Looking past the grades

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Looking past the grades

Grant Sirlin, Staff Writer

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I am not an efficient studier. I do everything that administrators tell a student not to do: cramming the night before a big test, staying up until 1 am before a midterm and pittering away precious study time on social media. As to my purpose in school, sometimes I would even call myself more of a grade-getter rather than a future-seeker.

For students like me, acing an AP calculus test, mastering Spanish vocab, or writing a perfect English essay are all accomplishments that we strive for. Countless hours in our busy lives are spent studying (sometimes cramming) in order to get the reward: a good grade.

We would do anything for a good grade. Whether it’s fighting a teacher for that extra half point or checking Home Access Center multiple times a day, motivated students care about their grades.

However, along with this passion for grades comes a materialistic sense of pride. Students may go to the means of taking an “easy AP” in an attempt to boost their numerical representation to colleges (or GPA).

What I’ve come to realize is that in many cases students like me fail to look past the grade we receive. We look for a way to grasp where we are in relation to others, something tangible, as our futures are not.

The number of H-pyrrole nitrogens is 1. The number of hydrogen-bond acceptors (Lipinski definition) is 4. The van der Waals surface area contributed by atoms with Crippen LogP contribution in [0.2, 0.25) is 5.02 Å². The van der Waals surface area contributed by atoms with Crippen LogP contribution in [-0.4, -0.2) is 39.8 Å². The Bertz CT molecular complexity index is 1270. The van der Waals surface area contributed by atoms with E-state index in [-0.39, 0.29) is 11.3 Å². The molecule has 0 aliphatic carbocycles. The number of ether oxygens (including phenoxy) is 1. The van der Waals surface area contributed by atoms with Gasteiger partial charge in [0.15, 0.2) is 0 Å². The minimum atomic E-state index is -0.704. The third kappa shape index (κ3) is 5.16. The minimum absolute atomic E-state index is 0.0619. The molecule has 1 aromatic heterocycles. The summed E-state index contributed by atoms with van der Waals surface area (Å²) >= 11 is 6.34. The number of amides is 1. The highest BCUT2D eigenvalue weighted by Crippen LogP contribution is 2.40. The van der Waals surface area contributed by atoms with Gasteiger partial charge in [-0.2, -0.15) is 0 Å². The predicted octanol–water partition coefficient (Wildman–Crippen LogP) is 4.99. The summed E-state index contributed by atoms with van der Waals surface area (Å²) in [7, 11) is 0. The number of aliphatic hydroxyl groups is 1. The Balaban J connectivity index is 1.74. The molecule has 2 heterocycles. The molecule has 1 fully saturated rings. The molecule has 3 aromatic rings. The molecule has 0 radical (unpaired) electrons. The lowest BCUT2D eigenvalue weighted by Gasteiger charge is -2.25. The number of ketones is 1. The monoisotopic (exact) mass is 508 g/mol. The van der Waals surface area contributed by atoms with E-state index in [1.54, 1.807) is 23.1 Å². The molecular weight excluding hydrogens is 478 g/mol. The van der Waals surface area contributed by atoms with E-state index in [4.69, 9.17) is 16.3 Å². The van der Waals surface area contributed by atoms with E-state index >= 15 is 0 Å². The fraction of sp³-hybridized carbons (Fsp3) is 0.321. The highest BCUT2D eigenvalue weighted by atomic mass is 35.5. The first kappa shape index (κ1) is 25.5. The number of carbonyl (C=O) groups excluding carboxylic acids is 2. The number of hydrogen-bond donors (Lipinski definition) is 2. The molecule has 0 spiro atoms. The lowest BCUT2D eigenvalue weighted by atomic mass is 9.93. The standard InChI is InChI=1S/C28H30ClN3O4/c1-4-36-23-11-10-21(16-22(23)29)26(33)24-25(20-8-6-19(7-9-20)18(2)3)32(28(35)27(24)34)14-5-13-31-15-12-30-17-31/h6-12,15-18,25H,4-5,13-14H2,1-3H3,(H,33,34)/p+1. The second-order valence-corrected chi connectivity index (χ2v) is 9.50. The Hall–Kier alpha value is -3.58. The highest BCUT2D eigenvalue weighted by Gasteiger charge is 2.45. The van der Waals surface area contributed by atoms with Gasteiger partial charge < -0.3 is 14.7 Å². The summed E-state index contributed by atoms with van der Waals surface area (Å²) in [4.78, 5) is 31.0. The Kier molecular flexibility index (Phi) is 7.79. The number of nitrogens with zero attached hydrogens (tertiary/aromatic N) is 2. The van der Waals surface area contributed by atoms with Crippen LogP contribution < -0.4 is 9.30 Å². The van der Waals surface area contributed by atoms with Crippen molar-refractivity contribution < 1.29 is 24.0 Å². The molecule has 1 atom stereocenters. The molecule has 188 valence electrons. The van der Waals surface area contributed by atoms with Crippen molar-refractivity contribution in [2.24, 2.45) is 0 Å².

Though we may be motivated students per say, we simply forget to maintain a holistic outlook on school and the implications of our studies.

School is just a stepping stone into the future, a pathway to our future lives. Whether or not we make use of it efficiently is up to us, but good grades may not always correlate to an efficient student.

Straight A’s do imply a strong understanding of course material and a successful student. They also put a student in the right place to success later in life. However, they do not directly translate to a successful future or a happy life.

This is why a motivated grade-getter and a realistic future-seeker are two completely different types of students. Falling into the trap of a grade-getter is easy, but a combination of both is what makes an effective student.

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